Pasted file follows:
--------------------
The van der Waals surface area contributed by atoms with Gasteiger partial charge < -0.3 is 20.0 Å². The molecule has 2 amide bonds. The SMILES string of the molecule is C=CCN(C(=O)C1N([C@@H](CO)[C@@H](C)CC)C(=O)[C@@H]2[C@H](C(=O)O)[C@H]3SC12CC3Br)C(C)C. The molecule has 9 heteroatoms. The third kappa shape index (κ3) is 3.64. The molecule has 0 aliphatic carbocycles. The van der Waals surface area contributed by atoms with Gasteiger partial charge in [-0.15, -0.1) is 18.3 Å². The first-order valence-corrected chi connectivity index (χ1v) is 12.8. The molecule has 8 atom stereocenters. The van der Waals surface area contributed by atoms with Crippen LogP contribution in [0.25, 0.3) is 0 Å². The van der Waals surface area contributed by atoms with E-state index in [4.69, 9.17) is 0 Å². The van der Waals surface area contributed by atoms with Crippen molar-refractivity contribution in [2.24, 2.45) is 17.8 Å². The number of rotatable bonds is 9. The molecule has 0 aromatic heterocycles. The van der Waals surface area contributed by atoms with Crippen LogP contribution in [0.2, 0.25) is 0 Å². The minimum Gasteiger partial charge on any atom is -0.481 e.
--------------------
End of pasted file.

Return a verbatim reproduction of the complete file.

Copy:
The van der Waals surface area contributed by atoms with Gasteiger partial charge < -0.3 is 20.0 Å². The molecule has 2 amide bonds. The SMILES string of the molecule is C=CCN(C(=O)C1N([C@@H](CO)[C@@H](C)CC)C(=O)[C@@H]2[C@H](C(=O)O)[C@H]3SC12CC3Br)C(C)C. The molecule has 9 heteroatoms. The third kappa shape index (κ3) is 3.64. The molecule has 0 aliphatic carbocycles. The van der Waals surface area contributed by atoms with Gasteiger partial charge in [-0.15, -0.1) is 18.3 Å². The first-order valence-corrected chi connectivity index (χ1v) is 12.8. The molecule has 8 atom stereocenters. The van der Waals surface area contributed by atoms with Crippen LogP contribution in [0.25, 0.3) is 0 Å². The van der Waals surface area contributed by atoms with E-state index in [4.69, 9.17) is 0 Å². The van der Waals surface area contributed by atoms with Crippen molar-refractivity contribution in [2.24, 2.45) is 17.8 Å². The number of rotatable bonds is 9. The molecule has 0 aromatic heterocycles. The van der Waals surface area contributed by atoms with Crippen LogP contribution in [0.2, 0.25) is 0 Å². The minimum Gasteiger partial charge on any atom is -0.481 e.